The Saturday Morning Post #12

Continuing excerpts from my novel of L.A. in Short Stories plus one Novela, here is part of Chapter 12. If you want to catch up, check out the first one here and the previous one is here. The one thing to remember is that each of the 13 short stories is narrated by a new character, and the novella is told from an omniscient point of view tying it all together. This time around, the narrator was a co-worker of Tycho Ford, who was abruptly promoted to an executive-level position in the wake of the great quake that struck L.A. Well, Riverside, but it was big enough to do damage. But let him explain why Tycho’s promotion screwed things up.

FIFTH WHEEL

Okay, I know that the universe is totally random and shit, but I couldn’t help but take the timing of this earthquake very personally, because it had totally blown my long thought-out plans out of the water and, on top of that, had cock-blocked me big time.

The afternoon it happened, in fact, was a mere couple of hours before I was going to ask the Big Question, and I was pretty sure that the answer was going to be, “Sure.” The question was, “You want to go out, and then maybe stay in?” And the target of that question was a hot and sexy coworker in my department who I got along with really well. But there was a complication to the question, because the coworker had met my girlfriend many times, and the coworker was also a dude.

He was a little younger than me, but very gay, very out, and so painfully beautiful that it was sometimes hard to look at his face. It was like staring into the Sun. He was also incredibly intelligent and funny as hell and, to be honest, he always smelled really nice. I’m not sure what shampoo or cologne he used, but he was like a walk past the toiletries department at one of our ever rarer department stores, but far enough away that it wasn’t like being punched in the throat by an atomizer.

He also knew that I was bisexual and, over the last few months, he had become my chosen sob sister as I bitched and whined about every single way my girlfriend, Mercedes, wasn’t keeping me happy. And yes, I appreciate the irony that her first name and his last name are both cars. His name is Tycho Ford. Sadly, my last name isn’t Dodge or something like that. It’s Baxter. Trivia: Baxter is the female form of the occupation baker. Yeah, English used to gender things that hard.

Speaking of that hard… that had been my perpetual state, at least mentally if not physically, whenever I’d been in Tycho’s presence, or even thought about him, for the two years he’s been here. Seriously. My number one masturbation fantasy since about July 2027 has been bending him over a sofa and slamming his ass while using his shoulders for leverage while licking the back of his neck and whatever else I can get my mouth to while I still have my dick up his ass.

And then the earth shook and it all went to shit. I lost my opportunity to ask and our schedule went into major “Gov owns yo asses now” mode, and he and I wound up assigned to different posts in the disaster area. And then, the next time I saw him was after he’d suddenly been promoted and I’d gotten a text from our regional manager, Gloria, that I was now his assistant, and that he’d picked me.

And… fuck!

See, I knew how the rules worked, and that totally changed everything. At least on the official level, although we all also knew what was going on unofficially: already established couples who hadn’t formerly been superior and report got through fine. Those of us who hadn’t established already? Well, shit. Tycho would get fired for asking, and I’d get severely disciplined for coming on to him.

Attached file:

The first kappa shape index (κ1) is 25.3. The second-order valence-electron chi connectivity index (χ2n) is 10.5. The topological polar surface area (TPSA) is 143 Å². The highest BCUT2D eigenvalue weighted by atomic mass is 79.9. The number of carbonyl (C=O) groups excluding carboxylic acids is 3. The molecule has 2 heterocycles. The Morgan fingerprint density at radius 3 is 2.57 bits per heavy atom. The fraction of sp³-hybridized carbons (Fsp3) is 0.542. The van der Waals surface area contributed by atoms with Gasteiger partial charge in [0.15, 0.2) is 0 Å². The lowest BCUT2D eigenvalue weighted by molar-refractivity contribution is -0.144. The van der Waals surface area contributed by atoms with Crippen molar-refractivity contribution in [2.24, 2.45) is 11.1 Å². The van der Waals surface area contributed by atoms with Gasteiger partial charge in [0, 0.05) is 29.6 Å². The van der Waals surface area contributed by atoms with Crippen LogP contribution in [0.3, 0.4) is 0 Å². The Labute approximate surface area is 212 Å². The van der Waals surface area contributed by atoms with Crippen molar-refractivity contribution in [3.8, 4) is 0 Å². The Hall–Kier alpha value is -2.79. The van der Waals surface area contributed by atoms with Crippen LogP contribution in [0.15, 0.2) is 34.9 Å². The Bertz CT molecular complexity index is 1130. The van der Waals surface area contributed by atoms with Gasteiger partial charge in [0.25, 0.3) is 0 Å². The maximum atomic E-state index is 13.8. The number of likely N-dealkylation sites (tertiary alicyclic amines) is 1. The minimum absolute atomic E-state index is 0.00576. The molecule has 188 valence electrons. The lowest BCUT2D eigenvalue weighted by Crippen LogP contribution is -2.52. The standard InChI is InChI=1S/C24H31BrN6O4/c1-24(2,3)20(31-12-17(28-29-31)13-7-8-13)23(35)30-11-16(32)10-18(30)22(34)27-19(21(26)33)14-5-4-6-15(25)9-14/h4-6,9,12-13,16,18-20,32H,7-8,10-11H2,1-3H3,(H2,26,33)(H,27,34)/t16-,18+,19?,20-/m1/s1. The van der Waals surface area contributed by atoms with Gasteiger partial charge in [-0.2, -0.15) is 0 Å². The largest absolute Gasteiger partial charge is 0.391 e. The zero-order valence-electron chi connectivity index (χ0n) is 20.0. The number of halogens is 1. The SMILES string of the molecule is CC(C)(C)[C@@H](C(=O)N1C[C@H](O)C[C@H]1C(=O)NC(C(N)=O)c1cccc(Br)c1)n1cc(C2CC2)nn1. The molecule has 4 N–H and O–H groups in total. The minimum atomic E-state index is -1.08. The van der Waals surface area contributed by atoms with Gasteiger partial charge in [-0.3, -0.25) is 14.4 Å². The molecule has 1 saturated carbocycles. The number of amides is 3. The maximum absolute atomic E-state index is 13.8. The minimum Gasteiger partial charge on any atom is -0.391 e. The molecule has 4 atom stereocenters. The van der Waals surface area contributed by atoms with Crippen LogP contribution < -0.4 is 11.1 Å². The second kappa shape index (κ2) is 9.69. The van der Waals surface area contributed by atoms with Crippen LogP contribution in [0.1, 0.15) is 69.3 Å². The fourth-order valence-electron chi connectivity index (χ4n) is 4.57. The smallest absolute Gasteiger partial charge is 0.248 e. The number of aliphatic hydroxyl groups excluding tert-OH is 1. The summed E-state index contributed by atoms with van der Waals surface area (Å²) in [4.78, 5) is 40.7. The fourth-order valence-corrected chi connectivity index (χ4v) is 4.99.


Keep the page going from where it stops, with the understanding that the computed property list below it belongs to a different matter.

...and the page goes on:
Speaking of which, I don’t want to say a lot about it, but I had an unfortunate run-in with some little gay fuck in the tailoring department who says that he’s Tycho’s SO, and claims that I jizzed on a flawed suit that I returned. As if. It was goddamn mayo from a Subway sandwich, and if he tries to say otherwise, I’m going to sue his ass for slander or libel or both. And definitely defamation of character.

Bitch is just jealous, because he can see how much I love Tycho.

But, again, the rules stop me from finally revealing it, so I’m not sure what to do. In lieu of anything else, I take advantage of our unlimited TAP cards to figure out where Tycho is staying. I stay a discrete distance from him on the platform before we hop the B Line, then get into the car behind his, and discretely watch through the windows, figuring rightly that no one really pays much attention to anyone in the other cars because they’re too worried about some crazy suddenly going off in their car.

And then I start to see him and this little queer tailor boy traveling together — both ways. What? I found a park near their hotel where I can sleep and no one will question because, hey, post quake, right? A lot of people are camping out at the moment. And so it goes until the Friday ten days after the quake and I follow them home.

Only this time, instead of going all the way to the NoHo Station, they hop off at Hollywood and Vine, and I follow, and they head up Vine almost to Sunset to a club on the ground floor of a forty story Omni Hotel. The club is called NCLU, and it has the typical jet black walls around and into the entry, overly muscled Bouncers/Security, velvet ropes and long lines. Except that Tycho and his little slut walk to the head of the line and they are let in immediately. Meanwhile, I have to stand in the very long line, and it’s about ninety minutes before they finally let me in — after charging me a $40 cover and telling me that there’s two drink minimum.